Highland Retreats: The Architecture and Interiors of Scotland’s Romantic North, by Mary Miers (Rizzoli): Scottish architecture has historically been understood as emanating out of a larger British tradition. While the currents running through English architecture surely permeated the wild north, recent scholarship has shed light on the ways in which Scottish architecture developed separately, with myriad factors resulting in an architecture not merely downstream from English examples but in fact apart from them. Scotland’s historical associations with France (“the auld alliance”), its different structures of property ownership, and its geographical remoteness all contributed to styles with a keen relation to place. While Mary Miers’s lavishly illustrated book on the great houses of the Highlands, Highland Retreats: The Architecture and Interiors of Scotland’s Romantic North, is not a scholarly tome, it is an effective admixture of well-researched history and stunning photography, courtesy of Paul Barker, Simon Jauncey, and the invaluable archives of Country Life. Miers successfully conveys why the shooting lodges, mock-castles, and picturesque cottages of the Highlands still captivate as unique expressions of Scottish identity today. —BR


In Conversation: Yuri Slezkine and Amor Towles at The Great Hall at Cooper Union (September 12): In Russia in 1927, the decision was made to create an enormous building to house Communist government officials and their families. The location chosen was in Moscow, across the Moskva river from the Kremlin, in an area known, interestingly enough, as “the Swamp.” The House of Government, as Yuri Slezkine describes it in his meticulous new book, sounds more like a modern-day luxury apartment building than anything you’d expect in Revolutionary Russia: “Halfway between bourgeois individual and communist collectivism, it combined 505 fully furnished family apartments with public spaces including a cafeteria, grocery store, walk-in clinic, child-care center, hairdresser’s salon, post office, telegraph, bank, gym, laundry, library, tennis court, and several dozen rooms for various activities (from pool-playing and target shooting to painting and orchestra rehearsals).” But this was still Stalin’s Russia, and the threat of purge always hung heavy over the residents there. Slezkine, in recreating the day-to-day activities of the building’s inhabitants and their families, gives one of the most piercing insights to date into the lives of the Bolshevik elite. Catch him in conversation about his new book with the novelist Amor Towles at The Great Hall at Cooper Union on Tuesday. —RH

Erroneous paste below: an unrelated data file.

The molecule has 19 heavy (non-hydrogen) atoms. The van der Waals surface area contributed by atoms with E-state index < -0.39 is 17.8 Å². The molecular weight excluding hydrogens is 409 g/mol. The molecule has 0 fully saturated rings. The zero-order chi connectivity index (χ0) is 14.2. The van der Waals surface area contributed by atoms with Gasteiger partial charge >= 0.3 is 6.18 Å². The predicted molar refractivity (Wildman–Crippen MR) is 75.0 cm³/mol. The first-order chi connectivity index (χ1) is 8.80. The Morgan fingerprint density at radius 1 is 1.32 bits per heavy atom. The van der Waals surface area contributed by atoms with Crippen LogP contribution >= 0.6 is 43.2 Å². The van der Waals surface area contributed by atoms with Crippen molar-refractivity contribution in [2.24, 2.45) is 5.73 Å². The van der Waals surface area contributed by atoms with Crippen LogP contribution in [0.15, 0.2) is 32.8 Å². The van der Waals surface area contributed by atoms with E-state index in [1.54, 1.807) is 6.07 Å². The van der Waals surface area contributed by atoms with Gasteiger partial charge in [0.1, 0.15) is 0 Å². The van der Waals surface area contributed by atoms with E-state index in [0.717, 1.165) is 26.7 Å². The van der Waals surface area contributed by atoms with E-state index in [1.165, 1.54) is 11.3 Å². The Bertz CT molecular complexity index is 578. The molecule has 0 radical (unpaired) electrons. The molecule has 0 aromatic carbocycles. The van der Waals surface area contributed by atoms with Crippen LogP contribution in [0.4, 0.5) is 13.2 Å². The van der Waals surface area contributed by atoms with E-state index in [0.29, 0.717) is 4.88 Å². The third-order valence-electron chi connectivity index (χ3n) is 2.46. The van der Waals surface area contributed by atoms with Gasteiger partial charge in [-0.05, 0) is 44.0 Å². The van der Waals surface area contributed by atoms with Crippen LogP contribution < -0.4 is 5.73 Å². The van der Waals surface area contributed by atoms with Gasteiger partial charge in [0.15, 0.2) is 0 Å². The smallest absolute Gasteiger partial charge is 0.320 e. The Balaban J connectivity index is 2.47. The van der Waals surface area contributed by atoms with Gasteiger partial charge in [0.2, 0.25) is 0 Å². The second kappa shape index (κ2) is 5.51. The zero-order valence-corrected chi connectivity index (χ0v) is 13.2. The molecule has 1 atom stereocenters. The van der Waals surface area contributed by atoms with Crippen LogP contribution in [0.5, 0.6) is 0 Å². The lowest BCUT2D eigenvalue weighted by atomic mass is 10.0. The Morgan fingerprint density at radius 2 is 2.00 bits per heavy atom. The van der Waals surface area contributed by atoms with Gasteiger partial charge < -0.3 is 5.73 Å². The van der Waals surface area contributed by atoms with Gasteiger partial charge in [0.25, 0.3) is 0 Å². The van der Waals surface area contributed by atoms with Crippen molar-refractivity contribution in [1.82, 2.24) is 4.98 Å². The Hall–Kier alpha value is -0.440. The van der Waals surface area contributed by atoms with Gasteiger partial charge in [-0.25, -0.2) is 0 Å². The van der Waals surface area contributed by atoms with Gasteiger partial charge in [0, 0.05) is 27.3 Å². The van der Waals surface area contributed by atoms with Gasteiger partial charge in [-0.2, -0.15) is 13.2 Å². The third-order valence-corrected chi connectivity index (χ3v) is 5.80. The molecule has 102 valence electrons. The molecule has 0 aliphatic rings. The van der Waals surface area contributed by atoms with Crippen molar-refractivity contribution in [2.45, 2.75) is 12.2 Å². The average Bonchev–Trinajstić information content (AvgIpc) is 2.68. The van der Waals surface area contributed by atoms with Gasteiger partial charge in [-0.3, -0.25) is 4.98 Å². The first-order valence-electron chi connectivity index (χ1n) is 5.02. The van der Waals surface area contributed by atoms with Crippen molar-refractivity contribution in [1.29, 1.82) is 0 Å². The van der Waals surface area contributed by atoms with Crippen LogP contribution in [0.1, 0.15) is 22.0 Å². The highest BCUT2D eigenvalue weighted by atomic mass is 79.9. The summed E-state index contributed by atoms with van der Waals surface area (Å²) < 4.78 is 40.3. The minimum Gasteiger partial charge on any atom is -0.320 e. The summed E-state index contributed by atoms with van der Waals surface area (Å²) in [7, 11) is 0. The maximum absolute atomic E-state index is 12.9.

From the archive: “From the Tiger’s claw” by Kathleen McCann (October 1992). On the Romantic in painting.

From the current issue: “Yale’s sense of place” by Peter Pennoyer. On the two new residential colleges at Yale.

Broadcast: Risky Arts Business. James Panero discusses “The Culture Crash” on The Brian Lehrer Show (WNYC).

Click here for a full archive of past Critic’s Notebooks.